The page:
The four myths of sports massage.
We were recently invited to talk to some of the entrants of the inaugural Westhill 10k this week on recovery strategies with our partners SPEAR Physiotherapy. We would like to reiterate how much we enjoyed the evening, especially having the opportunity to meet some new faces while listening to some fantastic presentations, in particular Laura Malady who presented on sports psychology. Shout out to RebelPT, SPEAR Physiotherapy and Fraser Clyne for helping make the evening a success.
But what did we talk about? Well, we started by trying to dispel a few myths about what "sports massage" really is. Lets summarise those in the four key myths of sports massage!
1. Are we in it to torture you as much as we can? NO. We know that "moderate" pressure is required to give us a lot of the benefits of massage therapy that are desirable for someone training for a race. This does not mean we have to burrow our elbows in to the point that tears are rolling down your face. The skill of the massage therapist is to use a range of different pressures, stretches and techniques to get the desired result in an enjoyable way.
2. Is Sports Massage only for the elite athlete? NO. I have love/hate relationship with the term sports massage. I think it puts people off. "I am just a social runner", "I am new to exercise so I can't get a sports massage". The term "sports massage" is coined from the fact that elite athletes found that this was highly beneficial in optimising their performance and preventing injuries. Well, Mo Farah and Jessica Ennis-Hill have the same two legs, two arms and back as you do. They have some number of muscles that work physiologically in the same way. They have the same nervous system and brain. Therefore, you can have as good if not better results from utilising a sports massage in your training cycle as these guys.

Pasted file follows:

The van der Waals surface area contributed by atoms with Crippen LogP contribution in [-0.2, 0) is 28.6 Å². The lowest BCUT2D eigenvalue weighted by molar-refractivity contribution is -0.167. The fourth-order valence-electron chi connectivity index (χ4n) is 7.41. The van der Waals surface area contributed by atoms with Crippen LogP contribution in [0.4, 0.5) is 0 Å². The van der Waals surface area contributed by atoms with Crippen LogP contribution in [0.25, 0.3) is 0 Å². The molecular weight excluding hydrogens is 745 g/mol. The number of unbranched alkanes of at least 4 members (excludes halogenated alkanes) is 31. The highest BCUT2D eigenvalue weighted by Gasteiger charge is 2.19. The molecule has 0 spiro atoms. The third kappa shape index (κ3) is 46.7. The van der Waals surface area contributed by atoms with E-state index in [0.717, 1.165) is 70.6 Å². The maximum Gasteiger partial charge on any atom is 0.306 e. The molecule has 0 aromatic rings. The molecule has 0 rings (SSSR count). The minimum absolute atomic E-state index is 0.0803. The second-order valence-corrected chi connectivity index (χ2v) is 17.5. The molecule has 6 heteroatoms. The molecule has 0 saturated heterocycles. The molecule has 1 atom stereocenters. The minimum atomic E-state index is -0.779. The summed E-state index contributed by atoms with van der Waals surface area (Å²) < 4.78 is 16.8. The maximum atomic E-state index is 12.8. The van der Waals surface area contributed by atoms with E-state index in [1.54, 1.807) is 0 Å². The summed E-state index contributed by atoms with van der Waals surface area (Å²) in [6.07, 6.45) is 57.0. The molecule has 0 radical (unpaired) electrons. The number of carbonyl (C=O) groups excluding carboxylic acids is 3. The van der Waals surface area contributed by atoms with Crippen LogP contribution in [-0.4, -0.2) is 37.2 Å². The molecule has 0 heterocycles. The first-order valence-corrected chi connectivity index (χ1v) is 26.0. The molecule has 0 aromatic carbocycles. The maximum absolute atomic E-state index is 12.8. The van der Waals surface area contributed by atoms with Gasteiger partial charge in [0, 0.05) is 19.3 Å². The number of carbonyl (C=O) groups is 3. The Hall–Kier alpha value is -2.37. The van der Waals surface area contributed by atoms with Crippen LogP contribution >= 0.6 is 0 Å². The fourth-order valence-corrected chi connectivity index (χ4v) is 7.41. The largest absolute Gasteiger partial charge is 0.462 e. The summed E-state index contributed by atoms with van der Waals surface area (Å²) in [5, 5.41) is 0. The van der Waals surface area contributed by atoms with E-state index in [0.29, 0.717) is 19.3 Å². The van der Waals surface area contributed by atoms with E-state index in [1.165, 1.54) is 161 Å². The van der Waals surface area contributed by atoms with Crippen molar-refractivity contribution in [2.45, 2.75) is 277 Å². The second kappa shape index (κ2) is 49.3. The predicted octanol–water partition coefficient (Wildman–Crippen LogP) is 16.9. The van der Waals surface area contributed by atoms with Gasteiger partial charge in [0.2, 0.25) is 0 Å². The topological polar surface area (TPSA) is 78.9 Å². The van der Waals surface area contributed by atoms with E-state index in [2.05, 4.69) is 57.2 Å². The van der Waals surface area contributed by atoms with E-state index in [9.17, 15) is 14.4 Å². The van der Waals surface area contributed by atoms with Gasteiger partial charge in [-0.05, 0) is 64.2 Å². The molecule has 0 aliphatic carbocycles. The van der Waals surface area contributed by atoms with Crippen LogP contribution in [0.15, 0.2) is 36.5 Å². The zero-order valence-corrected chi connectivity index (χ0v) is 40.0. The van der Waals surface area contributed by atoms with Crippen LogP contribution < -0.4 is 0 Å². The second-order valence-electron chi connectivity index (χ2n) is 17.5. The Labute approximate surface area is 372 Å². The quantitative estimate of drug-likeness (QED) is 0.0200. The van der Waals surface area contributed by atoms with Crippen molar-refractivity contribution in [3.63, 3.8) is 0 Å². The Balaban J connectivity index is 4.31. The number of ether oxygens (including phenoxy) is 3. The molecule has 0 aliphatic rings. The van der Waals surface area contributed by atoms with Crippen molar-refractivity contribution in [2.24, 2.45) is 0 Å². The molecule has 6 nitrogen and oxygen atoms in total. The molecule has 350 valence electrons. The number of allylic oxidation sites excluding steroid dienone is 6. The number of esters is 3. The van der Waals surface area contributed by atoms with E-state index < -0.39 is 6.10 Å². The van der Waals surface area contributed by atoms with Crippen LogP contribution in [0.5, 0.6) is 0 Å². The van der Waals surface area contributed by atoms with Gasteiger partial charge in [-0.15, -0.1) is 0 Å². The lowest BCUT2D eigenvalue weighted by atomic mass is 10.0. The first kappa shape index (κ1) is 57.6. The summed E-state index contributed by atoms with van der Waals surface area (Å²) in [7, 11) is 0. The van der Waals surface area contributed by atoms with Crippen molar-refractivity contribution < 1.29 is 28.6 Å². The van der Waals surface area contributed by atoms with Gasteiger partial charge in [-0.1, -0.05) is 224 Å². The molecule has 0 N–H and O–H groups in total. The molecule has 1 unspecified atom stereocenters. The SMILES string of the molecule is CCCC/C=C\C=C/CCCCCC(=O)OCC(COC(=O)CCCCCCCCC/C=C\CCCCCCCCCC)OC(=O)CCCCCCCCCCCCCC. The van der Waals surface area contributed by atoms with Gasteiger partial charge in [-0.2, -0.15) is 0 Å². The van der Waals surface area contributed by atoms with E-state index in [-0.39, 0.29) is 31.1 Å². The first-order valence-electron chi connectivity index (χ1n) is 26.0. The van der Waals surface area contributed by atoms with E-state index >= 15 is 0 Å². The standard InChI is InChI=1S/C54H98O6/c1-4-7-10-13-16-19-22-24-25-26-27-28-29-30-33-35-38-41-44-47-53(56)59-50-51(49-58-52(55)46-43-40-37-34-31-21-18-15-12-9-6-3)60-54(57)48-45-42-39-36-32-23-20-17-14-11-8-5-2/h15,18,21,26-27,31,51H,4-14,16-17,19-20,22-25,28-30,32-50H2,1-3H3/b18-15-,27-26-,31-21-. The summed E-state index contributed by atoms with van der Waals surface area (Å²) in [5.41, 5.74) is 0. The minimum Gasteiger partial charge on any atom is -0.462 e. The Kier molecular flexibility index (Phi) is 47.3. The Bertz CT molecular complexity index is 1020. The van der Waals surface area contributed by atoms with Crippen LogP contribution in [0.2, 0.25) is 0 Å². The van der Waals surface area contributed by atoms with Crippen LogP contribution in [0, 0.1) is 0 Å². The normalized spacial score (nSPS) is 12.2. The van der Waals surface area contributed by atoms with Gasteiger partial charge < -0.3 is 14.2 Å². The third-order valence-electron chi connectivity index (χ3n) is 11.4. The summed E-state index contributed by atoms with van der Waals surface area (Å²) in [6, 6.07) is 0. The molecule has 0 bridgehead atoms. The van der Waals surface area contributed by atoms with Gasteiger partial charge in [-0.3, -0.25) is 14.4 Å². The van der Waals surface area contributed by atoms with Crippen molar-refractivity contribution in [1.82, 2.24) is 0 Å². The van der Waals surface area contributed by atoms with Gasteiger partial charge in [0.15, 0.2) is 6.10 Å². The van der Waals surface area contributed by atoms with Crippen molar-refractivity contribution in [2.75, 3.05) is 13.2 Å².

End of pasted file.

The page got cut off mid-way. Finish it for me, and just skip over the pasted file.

Please do not think that whatever level of runner / cyclist / walker, recreational or elite, that you are not welcome in our clinic or that sports massage is not for you.
3. Sports Massage is only for clients who exercise. NOT TRUE. As I mentioned above, the term sports massage in it's truest form describes the level of pressure that the therapist can use. It is this pressure that is required to elicit a change in the body. These techniques are fantastic for our clients who are chained to their desk all day, have long standing postural issues or constantly feel like they are "stiff" and inflexible. Just as a 10k runner may struggle with a tight calf muscle, an office-based client may struggle with a tight neck or lower back. Same theory, different muscle, same result!
4. This is one is for you guys. So many times we here massage therapy being unfairly judged as being all scented candles and dimmed lights. YES this type of massage exists. YES it is beneficial, particularly for stress, anxiety and relaxation. YES we are sometimes asked for this approach, YES we can provide it (see. Swedish massage). However, this is not what a sports massage is all about. It is a scientifically grounded, anatomically based massage type using moderate to deep pressure techniques to make a changes to the soft tissue of the body. Don't be put off by the spa-like image of some massage therapy imagery.